The Next 50
World Heritage as a source of resilience,
humanity and innovation
The Convention Timeline
Adoption of the Convention concerning the Protection of the World Cultural and Natural Heritage, a unique international treaty linking for the first time the concepts of nature conservation and preservation of cultural properties – recognizing the way people interact with nature, and the fundamental need to preserve the balance between the two. The Convention was adopted by the General Conference of UNESCO on 16 November 1972.
The World Heritage Convention formally takes effect upon ratification by the first 20 States Parties. The List of World Heritage in Danger is created to draw attention to properties needing special international consideration and priority assistance. The World Heritage Fund is established to assist States Parties identify, preserve and promote World Heritage sites through both compulsory and voluntary contributions.
The World Heritage Committee develops selection criteria for inscribing properties on the World Heritage List, and draws up Operational Guidelines for the Implementation of the World Heritage Convention, setting out among other principles those of monitoring and reporting for properties on the List. Ecuador''s Galápagos Islands becomes the first of twelve sites to be inscribed on the World Heritage List.
With 377 sites inscribed in the first twenty years of the Convention, the World Heritage Centre is established to oversee the day-to-day management of the Convention. A new category of sites is added, making the Convention the first legal instrument to recognize and protect cultural landscapes.
The Committee adopts the Global Strategy for a Balanced, Representative and Credible World Heritage List, aimed at addressing the imbalances on the List between regions of the world, and the types of monuments and periods represented. The Strategy marks the progression from a monumental vision of heritage to a much more people-oriented, multifunctional and global vision of World Heritage. The Nara Document on Authenticity is adopted, recognizing the specific nature of heritage values within each cultural context.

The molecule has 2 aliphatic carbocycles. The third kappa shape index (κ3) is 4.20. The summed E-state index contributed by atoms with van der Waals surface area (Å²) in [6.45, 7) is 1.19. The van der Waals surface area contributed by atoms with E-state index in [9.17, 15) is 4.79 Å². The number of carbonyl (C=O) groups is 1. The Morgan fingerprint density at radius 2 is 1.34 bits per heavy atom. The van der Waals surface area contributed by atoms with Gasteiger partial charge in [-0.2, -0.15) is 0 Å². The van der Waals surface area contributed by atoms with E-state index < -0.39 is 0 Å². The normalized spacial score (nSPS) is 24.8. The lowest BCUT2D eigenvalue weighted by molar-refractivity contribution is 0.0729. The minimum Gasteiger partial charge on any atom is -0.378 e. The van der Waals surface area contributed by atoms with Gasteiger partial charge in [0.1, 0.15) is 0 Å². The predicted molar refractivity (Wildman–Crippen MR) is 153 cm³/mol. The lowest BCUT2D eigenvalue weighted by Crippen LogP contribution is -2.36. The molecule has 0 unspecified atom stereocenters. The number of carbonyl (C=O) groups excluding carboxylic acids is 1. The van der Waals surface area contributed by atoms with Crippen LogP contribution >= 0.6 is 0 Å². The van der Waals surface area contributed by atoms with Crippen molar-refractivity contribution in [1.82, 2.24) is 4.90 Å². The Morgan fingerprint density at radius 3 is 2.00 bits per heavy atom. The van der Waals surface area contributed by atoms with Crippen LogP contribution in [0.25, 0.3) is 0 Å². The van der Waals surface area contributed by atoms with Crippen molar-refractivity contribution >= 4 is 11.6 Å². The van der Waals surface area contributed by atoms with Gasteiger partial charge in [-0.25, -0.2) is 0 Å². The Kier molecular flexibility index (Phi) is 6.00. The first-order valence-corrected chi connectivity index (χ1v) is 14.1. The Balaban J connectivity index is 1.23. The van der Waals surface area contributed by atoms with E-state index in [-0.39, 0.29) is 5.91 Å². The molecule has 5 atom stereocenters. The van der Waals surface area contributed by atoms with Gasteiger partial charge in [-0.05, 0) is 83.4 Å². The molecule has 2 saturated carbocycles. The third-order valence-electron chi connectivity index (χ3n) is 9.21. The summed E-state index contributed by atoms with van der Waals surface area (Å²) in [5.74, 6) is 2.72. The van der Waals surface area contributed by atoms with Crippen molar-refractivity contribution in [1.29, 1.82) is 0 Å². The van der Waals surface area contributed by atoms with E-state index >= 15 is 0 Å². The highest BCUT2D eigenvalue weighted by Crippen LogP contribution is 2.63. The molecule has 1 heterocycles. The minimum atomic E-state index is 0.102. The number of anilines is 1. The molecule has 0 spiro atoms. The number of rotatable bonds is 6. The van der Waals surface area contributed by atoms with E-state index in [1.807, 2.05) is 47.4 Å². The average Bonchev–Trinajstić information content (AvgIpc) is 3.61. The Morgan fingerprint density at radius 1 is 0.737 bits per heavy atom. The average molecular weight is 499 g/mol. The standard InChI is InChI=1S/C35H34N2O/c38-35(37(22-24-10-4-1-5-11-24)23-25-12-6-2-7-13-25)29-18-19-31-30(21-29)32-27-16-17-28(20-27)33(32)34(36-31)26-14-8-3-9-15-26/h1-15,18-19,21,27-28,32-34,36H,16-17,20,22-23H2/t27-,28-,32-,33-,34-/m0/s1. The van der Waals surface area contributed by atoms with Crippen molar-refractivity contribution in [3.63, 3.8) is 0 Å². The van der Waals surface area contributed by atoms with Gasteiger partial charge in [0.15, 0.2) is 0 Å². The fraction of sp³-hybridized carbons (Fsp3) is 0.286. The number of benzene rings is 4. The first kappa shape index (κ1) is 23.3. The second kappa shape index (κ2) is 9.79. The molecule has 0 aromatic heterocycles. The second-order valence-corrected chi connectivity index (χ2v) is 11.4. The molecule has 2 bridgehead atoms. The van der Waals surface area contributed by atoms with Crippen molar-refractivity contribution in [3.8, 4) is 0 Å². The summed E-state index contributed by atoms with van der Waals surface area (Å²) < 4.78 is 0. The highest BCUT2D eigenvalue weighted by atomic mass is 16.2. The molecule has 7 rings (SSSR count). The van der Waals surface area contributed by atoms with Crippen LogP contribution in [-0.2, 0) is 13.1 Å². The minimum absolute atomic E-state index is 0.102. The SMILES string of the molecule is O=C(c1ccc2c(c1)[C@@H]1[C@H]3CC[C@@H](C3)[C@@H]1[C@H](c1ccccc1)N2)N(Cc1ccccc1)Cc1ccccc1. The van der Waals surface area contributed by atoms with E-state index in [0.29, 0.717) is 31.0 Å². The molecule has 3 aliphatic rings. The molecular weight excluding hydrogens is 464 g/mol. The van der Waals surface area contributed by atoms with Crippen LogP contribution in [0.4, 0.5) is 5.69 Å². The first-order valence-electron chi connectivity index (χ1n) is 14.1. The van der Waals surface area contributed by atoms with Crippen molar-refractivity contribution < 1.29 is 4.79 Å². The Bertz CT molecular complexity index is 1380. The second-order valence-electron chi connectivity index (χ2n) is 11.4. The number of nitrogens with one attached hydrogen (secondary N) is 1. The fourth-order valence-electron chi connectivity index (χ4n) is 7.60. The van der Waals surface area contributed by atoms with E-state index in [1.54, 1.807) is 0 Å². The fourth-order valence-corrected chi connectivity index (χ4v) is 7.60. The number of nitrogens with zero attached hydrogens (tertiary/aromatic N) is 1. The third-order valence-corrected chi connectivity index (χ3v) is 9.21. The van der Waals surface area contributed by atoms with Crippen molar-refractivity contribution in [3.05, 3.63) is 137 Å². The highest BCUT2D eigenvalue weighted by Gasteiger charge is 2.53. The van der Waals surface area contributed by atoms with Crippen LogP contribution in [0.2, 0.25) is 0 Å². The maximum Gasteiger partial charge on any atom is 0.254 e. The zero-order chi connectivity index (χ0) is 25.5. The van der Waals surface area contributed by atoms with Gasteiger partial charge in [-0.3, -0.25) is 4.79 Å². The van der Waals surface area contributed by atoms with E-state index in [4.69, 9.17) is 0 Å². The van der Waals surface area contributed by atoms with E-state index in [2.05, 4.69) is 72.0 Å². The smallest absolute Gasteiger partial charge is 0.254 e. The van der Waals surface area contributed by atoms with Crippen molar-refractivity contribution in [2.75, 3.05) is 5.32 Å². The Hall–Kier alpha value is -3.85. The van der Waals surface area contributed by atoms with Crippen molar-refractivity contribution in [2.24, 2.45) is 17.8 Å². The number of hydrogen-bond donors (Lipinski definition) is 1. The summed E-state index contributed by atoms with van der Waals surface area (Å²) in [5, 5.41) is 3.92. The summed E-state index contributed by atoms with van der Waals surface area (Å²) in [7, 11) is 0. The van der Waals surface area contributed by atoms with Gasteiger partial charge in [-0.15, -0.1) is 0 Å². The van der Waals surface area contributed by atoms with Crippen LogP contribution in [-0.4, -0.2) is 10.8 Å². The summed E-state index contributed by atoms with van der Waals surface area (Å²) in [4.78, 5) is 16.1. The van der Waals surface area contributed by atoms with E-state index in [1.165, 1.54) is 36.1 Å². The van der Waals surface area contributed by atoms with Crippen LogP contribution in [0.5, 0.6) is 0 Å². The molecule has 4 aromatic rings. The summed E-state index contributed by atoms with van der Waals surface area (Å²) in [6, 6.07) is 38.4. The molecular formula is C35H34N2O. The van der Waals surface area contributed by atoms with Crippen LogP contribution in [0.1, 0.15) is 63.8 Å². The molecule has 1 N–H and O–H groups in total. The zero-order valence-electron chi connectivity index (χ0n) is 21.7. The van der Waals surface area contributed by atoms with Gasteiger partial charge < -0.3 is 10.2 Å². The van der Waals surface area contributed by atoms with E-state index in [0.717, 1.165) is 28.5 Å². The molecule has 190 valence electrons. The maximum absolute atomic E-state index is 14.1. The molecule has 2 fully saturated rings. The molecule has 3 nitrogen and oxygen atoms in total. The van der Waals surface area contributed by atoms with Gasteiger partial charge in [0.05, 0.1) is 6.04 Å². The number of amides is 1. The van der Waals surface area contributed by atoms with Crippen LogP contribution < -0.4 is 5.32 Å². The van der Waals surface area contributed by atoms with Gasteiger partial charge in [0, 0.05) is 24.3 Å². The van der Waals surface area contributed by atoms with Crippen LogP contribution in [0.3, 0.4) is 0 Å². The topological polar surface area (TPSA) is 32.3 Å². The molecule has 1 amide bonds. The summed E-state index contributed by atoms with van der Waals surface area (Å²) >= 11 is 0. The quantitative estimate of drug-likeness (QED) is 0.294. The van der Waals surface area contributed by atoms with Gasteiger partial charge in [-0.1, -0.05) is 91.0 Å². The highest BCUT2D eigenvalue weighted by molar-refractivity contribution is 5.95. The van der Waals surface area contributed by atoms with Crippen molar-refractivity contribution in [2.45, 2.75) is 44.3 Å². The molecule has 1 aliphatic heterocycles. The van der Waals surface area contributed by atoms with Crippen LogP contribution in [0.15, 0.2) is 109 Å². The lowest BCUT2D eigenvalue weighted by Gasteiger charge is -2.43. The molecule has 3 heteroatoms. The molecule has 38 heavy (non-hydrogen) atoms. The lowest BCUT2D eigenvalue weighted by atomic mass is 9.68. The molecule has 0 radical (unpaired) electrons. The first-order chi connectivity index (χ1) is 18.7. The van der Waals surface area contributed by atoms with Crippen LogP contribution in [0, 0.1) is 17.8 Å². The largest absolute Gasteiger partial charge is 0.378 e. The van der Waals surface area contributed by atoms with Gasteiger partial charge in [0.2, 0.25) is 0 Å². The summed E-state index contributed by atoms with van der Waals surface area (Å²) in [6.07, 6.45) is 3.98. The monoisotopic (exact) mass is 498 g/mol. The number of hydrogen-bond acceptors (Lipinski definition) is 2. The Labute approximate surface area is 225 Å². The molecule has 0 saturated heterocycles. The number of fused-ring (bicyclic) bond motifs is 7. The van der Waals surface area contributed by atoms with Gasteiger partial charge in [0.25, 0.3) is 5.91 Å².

The World Heritage Committee adds a fifth 'C' – Community – to its Strategic Objectives, highlighting the important role of local communities in preserving World Heritage.
The Okavango Delta in Botswana is the 1,000th site inscribed on the World Heritage List. This delta comprises permanent marshlands and seasonally flooded plains, and is home to some of the world’s most endangered species of large mammal, such as the cheetah, white rhinoceros, black rhinoceros, African wild dog and lion.
The “Warsaw Recommendation on Recovery and Reconstruction of Cultural Heritage” was developed at the ‘International conference on reconstruction: The challenges of World Heritage recovery’ held in Warsaw, Poland, from 6 to 8 May. These are universal guidelines for the recovery and reconstruction of World Heritage properties following armed conflict or disasters caused by natural hazards, notably for historic urban areas.
A year of activities, including events, conferences, workshops, exhibits and a targeted communication campaign, celebrates the 50th Anniversary of the adoption of the World Heritage Convention...
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